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The Translingual Approach in the Classroom

Summary:

These OWL resources give an overview of the origins and tenants of translingual writing, as well as ideas on how instructors might implement translingual approaches to their lesson plans and curriculum. The section on assessment gives writing instructors some suggestions for how to give feedback and talk to students about their work. In addition, this set of resources offers some foundational texts on the theory of translingual writing and a history of its scholarly progression.

Designing a Curriculum Using a Translingual Writing Approach

Designing a curriculum based on a translingual approach requires the instructor to rethink the writing classroom as a site of negotiation as opposed to prescription. Here, the OWL offers several suggestions for instructors to consider when incorporating the translingual approach into the curriculum based on three pedagogical purposes:

Here are some suggestions for using translingual writing as a syllabus approach:

  • The process approach should be foregrounded, which includes multiple drafts and revisions. Sequenced assignments could be implemented to allow for sustained and extended negotiation between instructors and students;

  • In order to highlight students’ linguistic and cultural resources in the writing classroom, literacy autobiography could be emphasized as a focal assignment to inspire students to explore the linguistic and cultural repertoire that embodies their identities;

  • Conferencing needs to be built into the syllabus and highlighted. Conferencing might take place during the brainstorming phase, reading and discussing phase, drafting phrase, rewriting and revising phase, and reflecting phase. Instructors are advised to pay particular attention to students’ rationale for certain rhetorical moves that may be considered “different” and allow students to negotiate meaning;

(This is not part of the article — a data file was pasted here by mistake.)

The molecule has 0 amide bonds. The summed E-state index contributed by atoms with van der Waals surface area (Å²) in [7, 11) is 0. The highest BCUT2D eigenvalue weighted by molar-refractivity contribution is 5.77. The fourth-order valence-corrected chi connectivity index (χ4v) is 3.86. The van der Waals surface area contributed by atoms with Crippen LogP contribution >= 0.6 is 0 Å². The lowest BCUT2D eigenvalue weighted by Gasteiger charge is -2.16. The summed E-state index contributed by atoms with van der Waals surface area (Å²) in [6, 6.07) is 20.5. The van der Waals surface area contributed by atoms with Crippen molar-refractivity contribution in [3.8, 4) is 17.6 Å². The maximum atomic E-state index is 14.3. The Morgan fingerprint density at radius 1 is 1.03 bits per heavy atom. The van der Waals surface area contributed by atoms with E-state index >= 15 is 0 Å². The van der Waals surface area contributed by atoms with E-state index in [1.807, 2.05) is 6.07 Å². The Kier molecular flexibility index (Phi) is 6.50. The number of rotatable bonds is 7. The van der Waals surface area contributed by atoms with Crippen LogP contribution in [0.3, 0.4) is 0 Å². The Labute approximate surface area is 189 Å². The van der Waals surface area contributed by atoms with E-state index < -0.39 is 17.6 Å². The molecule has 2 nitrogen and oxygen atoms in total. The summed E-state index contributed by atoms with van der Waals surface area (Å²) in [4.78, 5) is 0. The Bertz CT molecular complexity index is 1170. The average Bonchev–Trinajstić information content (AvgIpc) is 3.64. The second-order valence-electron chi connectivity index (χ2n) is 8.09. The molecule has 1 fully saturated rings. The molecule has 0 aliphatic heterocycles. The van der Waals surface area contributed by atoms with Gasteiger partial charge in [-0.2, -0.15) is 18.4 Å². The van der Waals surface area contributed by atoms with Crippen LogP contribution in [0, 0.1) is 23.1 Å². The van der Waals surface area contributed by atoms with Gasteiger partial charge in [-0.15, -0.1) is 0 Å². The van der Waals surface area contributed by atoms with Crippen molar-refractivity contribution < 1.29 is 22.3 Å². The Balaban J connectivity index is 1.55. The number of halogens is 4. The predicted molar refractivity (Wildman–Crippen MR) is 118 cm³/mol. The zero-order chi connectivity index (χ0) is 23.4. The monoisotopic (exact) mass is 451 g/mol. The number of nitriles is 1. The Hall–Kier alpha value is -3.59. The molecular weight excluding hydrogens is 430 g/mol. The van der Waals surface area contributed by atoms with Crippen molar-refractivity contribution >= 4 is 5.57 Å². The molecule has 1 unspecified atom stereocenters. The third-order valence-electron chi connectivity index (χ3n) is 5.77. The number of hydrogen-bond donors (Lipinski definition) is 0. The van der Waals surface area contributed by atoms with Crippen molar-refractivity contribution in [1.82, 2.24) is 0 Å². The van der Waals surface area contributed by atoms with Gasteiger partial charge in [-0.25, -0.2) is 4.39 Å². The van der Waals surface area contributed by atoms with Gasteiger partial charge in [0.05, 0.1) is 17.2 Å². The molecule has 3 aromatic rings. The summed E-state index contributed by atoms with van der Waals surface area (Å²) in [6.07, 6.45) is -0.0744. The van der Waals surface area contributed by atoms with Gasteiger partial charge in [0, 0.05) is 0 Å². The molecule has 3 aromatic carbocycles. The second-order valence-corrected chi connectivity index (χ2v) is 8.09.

• Initiate multiple discussion sessions that focus on writing conventions in different contexts;

  • Course readings should cover texts written in and/or about different linguistic and cultural contexts.

Here are also some suggestions for how to use translingual writing as a theme in the course:

  • Readings should be carefully chosen from the scholarship on translingual writing (see the suggested readings) to represent the full scope of the scholarly discussion, for example, the origin, development, debate, pedagogical practices of and about translingual writing;

  • Discussions could begin with apparent differences in language, and then transition to less apparent rhetorical and discursive differences;

  • Assignments could be designed as sites for translingual negotiation between the student and the instructor. It could also prompt students to critically engage with the scholarship by positioning themselves in relation to the scholarship and to reflect on their own translingual identity.

If however, you would like to focus an assignment on translingual writing, instead of an entire course, here are some suggestions:

  • The literacy narrative is an optimal genre for a translingual writing assignment, as it prompts students to reflect on the advantage of mobilizing their own linguistic and cultural resources in a new rhetorical situation.